Let the cameras in!

Bert Samuels

Sunday, July 22, 2018

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The highest court in our judicial system — the Privy Council — now livestreams proceedings, so the entire world can see judges, lawyers, litigants, and court officials in real time. Further, it is not a stretch to argue that, in our world of liberal access to information, our constitutional guarantee to be tried “in public” includes the right of the public to see justice at work in real time.

Section 16 (3) of the Charter of Fundamental Rights and Freedoms provides: “All proceedings in every court and proceedings relating to the determination of the existence or the extent of a person's civil rights or obligations before any court or other authority, including the announcement of the decision of the court or authority, shall be held in public.”

The livestreaming of court proceedings in Jamaica do not collide with any provisions of our constitution. On the contrary, it is barring the camera from our courts that abrogates the right to the open justice enshrined in our charter. Of course, in protecting the right of the public to see justice at work, the charter also details the limited circumstances in which the right of the public to witness the proceedings may be prohibited. It sets out a number of instances in which the “interest of justice” would be prejudiced by open hearings. They include defence considerations, public safety, age of the person involved, and privacy of persons, such as in sexual and family issues, to name a few. In its wisdom, the constitution gives the judge the power to halt publicity where the situation justifies an in-camera hearing.

So, with the right of the public to have access to all court proceedings in Jamaica, and the protection of the parties — where it is warranted to have their trial in secret — well enshrined in our law, one wonders why the prohibition against the camera in court in 2018.

In fact, the prohibition, ridiculously, extends to the swearing-in of new lawyers, where their family and friends cannot take photographs of the newly admitted candidates in the corridors of the Supreme Court.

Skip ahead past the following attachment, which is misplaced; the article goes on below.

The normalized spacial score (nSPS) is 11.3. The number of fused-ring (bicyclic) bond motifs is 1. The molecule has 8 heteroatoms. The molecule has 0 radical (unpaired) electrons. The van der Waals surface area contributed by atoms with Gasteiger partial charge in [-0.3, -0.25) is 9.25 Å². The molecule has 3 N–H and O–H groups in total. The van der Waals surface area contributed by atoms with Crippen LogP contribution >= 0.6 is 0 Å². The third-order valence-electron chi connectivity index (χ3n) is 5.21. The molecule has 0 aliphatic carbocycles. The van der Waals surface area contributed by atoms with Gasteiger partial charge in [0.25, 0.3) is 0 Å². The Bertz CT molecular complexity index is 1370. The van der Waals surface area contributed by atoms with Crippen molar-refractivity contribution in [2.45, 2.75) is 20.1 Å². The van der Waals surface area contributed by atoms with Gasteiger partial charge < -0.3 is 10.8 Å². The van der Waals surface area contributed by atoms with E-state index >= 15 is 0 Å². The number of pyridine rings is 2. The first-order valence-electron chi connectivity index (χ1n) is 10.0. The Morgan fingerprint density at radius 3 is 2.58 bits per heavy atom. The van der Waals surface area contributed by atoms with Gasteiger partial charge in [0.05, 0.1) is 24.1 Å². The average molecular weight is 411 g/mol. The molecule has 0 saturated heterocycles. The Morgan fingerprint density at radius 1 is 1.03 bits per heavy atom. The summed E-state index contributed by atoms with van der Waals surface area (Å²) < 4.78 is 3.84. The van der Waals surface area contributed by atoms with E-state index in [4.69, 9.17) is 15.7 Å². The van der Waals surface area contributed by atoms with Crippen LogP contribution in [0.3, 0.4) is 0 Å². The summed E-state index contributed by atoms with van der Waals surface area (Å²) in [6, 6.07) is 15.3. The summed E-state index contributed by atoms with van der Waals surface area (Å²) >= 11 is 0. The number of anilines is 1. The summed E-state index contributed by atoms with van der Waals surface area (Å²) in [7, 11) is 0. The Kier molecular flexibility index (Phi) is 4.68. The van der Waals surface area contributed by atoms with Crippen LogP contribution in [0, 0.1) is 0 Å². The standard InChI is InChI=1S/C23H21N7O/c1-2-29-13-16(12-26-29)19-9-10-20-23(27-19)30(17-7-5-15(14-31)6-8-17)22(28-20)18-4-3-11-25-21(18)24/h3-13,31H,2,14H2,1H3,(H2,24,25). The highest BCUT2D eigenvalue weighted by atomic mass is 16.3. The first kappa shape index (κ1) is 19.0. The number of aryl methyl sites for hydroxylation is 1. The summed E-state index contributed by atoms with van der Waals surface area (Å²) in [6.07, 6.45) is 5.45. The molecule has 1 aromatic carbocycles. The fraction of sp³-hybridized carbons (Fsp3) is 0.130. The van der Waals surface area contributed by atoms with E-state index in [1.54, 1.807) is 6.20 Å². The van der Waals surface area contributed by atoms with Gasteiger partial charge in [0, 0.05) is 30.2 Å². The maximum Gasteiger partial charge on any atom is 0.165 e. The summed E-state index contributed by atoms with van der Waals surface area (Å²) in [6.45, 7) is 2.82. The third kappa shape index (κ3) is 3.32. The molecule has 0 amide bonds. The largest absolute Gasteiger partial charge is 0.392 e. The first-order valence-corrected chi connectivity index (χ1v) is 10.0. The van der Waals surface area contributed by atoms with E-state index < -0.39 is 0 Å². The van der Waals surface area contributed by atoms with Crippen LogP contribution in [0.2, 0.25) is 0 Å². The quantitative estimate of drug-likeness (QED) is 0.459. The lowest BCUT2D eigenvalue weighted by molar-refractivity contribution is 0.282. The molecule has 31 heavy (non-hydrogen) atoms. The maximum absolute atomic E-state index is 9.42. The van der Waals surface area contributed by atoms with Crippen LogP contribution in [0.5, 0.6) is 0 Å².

Our courtrooms are woefully short on space for the public to view proceedings. The Court of Appeal, our highest domestic court, has one bench from which the parties before the court and the public can witness proceedings. Why isn't the precedence set by the Privy Council, our highest court — and the law is almost entirely premised on precedence — required to be followed by inferior courts in Jamaica?

For good reason, prisoners cannot be photographed on their way to and from court, by law. Section 33 of the Criminal Justice (Administration) Act prohibits photographing, or making a sketch or portrait of any prisoner. With these constitutional and statutory safeguards properly in place, they respectfully guarantee that our justice is open, scrutinised, and protected under the gaze of the public by way of video and livestreaming in the courtroom.

It will prevent judicial tyranny, it will make those who contemplate wrong reconsider the temptation, it will educate the young, and it will put the law and its enforcement on full display. The advantages far outweigh the drawbacks and, to borrow a constitutional saying, bringing court proceedings into our homes “is demonstrably justified in a free and democratic society”. (Section 13(2))

Let the cameras in, and let it run with justice by its side.

Bert Samuels is an attorney-at-law. Send comments to the Observer or

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